Of course, the Eagles just signed Wentz to a massive contract extension last season, but by signing it when they did and keeping the cost down compared to what quarterbacks will likely be asking for next offseason, trading him probably wouldn't be that hard, even with his 2020 struggles.

During his day-after press conference on Monday, Pederson was asked about Silver's report, specifically the part about Wentz's practice habits.

"Well first of all, I did not see the report. And, secondly, you guys are only out there for a short period of time, so I don't know where the information is coming from," Pederson said. "Practice is where we perfect our craft and we do the things, with all of our players, to detail their work, whether it be fundamentals in the individual periods all the way through to even, for me sometimes, stopping practice and repeating a play because we've made a mistake. So, I don't understand where that's coming from. And we're just going to continue to coach and make sure we're holding everybody accountable."

After not really answering the question that was asked and just denying the report — of course reporters aren't there for the full practice, but that hasn't stopped info from leaking out before — Pederson was pressed on Wentz's practice performance, with Les Bowen asking point blank if he's been sloppy throughout the week leading up to games. 

"No," Pederson responded, without elaborating.

Answers like that have become more and more common during Pederson pressers this year, perhaps a symptom of this team losing more frequently than it ever has under his watch. But it could also be a sign that Pederson realizes the pressure to win (and keep his job) isn't just on his quarterback, but on the head coach as well. Of course,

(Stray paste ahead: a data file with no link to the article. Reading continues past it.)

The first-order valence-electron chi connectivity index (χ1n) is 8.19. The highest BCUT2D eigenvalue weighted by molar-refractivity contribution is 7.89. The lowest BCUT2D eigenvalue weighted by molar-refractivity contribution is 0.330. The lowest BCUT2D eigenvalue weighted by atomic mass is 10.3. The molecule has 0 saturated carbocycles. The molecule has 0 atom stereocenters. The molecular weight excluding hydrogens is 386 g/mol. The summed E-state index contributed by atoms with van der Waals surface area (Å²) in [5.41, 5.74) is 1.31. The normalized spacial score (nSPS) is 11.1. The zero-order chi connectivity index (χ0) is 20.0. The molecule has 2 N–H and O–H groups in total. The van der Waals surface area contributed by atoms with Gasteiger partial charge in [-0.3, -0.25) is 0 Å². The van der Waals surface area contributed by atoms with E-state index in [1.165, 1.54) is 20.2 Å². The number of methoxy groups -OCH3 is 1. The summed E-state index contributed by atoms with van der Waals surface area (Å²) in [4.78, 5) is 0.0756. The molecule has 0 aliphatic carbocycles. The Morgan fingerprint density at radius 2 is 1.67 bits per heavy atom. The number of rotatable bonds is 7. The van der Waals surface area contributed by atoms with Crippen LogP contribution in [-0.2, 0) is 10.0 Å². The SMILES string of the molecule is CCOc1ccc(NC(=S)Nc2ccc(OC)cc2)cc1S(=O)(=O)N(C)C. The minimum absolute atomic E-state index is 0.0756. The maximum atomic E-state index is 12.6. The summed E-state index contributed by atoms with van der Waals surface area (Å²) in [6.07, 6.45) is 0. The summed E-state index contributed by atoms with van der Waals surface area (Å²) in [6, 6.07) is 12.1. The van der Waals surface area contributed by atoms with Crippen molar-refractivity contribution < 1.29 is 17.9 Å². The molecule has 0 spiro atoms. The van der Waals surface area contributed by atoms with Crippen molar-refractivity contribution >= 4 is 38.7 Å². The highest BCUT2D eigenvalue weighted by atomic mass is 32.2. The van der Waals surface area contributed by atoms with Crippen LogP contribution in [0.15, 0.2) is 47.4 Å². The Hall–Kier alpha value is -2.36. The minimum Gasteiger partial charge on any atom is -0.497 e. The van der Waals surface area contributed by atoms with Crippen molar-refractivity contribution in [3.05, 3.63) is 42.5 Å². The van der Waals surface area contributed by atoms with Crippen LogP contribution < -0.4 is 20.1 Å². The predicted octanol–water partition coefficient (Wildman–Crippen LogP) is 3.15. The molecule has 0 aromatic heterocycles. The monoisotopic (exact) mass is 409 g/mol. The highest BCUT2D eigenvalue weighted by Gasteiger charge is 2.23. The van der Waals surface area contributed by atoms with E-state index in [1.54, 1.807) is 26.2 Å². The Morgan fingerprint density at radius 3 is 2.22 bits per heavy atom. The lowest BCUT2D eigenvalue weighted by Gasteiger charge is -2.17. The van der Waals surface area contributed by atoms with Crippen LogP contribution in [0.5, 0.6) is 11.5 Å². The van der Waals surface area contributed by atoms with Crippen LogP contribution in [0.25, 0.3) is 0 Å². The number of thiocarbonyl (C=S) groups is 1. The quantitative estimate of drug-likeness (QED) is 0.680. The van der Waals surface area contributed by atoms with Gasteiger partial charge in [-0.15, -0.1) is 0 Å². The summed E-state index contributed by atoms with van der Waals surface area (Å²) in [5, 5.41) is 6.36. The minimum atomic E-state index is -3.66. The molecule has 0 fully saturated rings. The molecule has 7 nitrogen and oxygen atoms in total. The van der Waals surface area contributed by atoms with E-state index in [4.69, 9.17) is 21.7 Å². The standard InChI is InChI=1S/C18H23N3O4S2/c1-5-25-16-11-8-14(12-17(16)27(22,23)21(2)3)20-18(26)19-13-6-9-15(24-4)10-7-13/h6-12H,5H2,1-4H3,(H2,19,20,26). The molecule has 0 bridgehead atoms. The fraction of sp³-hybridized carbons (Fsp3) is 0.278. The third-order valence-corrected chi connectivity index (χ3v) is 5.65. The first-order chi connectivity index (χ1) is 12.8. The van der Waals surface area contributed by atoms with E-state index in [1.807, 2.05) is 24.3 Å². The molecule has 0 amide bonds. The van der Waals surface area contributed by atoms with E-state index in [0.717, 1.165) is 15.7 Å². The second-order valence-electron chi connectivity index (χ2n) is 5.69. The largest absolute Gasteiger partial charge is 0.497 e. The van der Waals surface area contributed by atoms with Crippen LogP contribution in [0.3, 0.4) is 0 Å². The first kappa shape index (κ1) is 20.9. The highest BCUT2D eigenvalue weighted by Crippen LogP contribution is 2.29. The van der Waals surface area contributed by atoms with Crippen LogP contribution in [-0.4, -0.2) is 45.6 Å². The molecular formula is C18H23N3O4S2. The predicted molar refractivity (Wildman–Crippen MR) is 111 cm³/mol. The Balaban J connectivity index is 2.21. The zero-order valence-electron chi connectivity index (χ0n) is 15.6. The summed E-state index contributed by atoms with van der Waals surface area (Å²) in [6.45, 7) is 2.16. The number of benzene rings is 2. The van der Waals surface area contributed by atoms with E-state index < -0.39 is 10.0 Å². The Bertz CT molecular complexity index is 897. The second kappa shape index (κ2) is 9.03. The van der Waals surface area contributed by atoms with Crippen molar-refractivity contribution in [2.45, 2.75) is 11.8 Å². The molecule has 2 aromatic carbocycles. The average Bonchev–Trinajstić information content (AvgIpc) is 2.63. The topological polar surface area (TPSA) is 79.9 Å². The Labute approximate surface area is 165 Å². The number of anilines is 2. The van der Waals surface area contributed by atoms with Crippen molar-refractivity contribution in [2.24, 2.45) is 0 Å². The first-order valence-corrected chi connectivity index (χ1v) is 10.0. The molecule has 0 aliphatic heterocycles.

"Doug Pederson is extremely well-liked in that building, but the facts are facts. They've been starting slowly, the offense lacks rhythm or cohesion, seems to be in a rut. And if continues, all options are on the table," Silver said. "There's a feeling that Pederson may be listening to too many voices. There are a lot of offensive assistants on that staff. If Pederson is amenable to their suggestions, the gameplan doesn't necessarily fit together. Even the voices in his headset on the analytics side — you saw today they got to within 21-17 in the third quarter and they went for two, which seemed to be an analytics decision, didn't make it, and all the sudden were down more than a field goal. So, a lot of frustration swirling in the air in that building."

Perhaps the Eagles part ways with some of those offensive assistants, maybe they bring in a quarterbacks coach who can actually hold Wentz accountable, or they could try turning play-calling duties over to someone else (although that seems like a long shot at this point, since their reluctancy to do that very thing likely prevented them from luring in any top OC candidates last offseason). 

Either way, whether it happens naturally on the field or takes an intervention from above, something is going to need to change. 

Jeffery Lurie, like pretty much every professional sports team owner, is a very successful man. And typically, you don't attain that kind of success by settling for mediocrity (or worse). And you certainly have an eye for when things are trending in the wrong direction, like the Eagles currently are. Fans might think it's too soon for Philly to pull the plug on the Wentz/Pederson Era just three years removed from their Super Bowl win, but maybe Lurie learned his lesson by sticking with Andy Reid for a year or two too long.

You know another sign of a successful person?

They don't make the same mistake twice.